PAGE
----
W3C home > Mailing lists > Public > www-style@w3.org > February 2003

Re: word-spacing property

From: Chris Lilley <chris@w3.org>
Date: Sat, 22 Feb 2003 18:19:33 +0100
Message-ID: <79446625437.20030222181933@w3.org>
To: www-style@w3.org, Etan Wexler <ewexler@stickdog.com>
CC: Ian Hickson <ian@hixie.ch>

On Monday, November 18, 2002, 9:06:48 AM, Etan wrote:

EW> Ian Hickson wrote to <www-style@w3.org> on 16 November 2002 in "Re:
EW> word-spacing property"
EW> (<mid:Pine.LNX.4.21.0211161216070.12577-100000@dhalsim.dreamhost.com>):

>> The spec is already _very_ clear -- CSS cannot affect the DOM (the
>> underlying text) in any way.

EW> When I wrote "underlying text, I did not mean the Document Object Model.
EW> Although the DOM, too, is underlying text, I meant the text exposed to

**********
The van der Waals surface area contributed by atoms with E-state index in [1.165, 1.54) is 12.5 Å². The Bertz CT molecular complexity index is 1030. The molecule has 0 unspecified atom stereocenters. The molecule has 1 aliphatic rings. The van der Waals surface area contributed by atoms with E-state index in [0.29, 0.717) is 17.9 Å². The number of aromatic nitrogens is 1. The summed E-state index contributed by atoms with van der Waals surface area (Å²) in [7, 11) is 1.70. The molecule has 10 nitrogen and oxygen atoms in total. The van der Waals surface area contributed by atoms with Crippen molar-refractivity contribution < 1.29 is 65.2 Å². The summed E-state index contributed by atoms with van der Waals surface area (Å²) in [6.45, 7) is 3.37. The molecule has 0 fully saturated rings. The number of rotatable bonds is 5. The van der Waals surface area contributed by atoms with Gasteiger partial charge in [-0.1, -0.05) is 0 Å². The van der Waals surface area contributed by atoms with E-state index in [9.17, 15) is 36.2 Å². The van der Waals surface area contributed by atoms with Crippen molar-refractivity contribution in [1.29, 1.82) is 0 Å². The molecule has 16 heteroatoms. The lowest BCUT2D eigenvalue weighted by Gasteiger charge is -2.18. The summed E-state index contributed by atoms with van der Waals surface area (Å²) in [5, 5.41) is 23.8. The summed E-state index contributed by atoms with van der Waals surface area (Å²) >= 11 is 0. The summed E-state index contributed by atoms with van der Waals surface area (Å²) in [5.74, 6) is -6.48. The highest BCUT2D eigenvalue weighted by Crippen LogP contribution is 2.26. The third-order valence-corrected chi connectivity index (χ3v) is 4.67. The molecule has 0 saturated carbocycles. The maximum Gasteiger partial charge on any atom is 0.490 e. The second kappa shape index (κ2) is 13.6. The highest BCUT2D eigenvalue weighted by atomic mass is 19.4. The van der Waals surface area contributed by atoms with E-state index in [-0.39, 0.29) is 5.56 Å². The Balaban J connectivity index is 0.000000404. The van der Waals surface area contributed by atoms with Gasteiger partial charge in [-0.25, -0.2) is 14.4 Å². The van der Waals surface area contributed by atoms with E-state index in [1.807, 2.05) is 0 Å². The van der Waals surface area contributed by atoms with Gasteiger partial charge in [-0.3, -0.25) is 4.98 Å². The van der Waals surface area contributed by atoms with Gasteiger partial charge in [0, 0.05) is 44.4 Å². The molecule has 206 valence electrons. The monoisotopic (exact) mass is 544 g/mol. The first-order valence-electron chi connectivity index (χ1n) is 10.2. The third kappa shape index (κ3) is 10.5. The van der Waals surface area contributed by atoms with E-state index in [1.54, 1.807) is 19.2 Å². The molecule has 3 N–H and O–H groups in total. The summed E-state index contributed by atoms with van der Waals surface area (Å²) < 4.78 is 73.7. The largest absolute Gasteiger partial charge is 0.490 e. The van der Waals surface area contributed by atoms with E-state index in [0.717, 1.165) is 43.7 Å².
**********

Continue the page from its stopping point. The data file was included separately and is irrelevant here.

EW> operations such as copy and search.

Copy yes; search, that is not clear.

EW> Depending on the user agent, CSS might affect this intermediary layer of
EW> content.  The 'text-transform' property, for instance, changes characters
EW> to uppercase or lowercase equivalents.  While this transformation may not
EW> touch the DOM,

It does not touch the DOM, as you say (unless the Views module gets

EW> it will likely change what the end user gets as content.

It changes the presentation, yes. In CSS, the rendering tree is
'almost' like the content tree; or is a copy of that tree with changes
(extra elements for first line and first letter, :before and :after,
implied table and table tow, and so forth).

word-spacing and text-transform similarly affect the copy of the text
that is in the rendering tree (as opposed to using a small-caps font,
which has no such effect on the text in the rendering tree).

 Chris                            mailto:chris@w3.org
Received on Saturday, 22 February 2003 14:22:24 UTC

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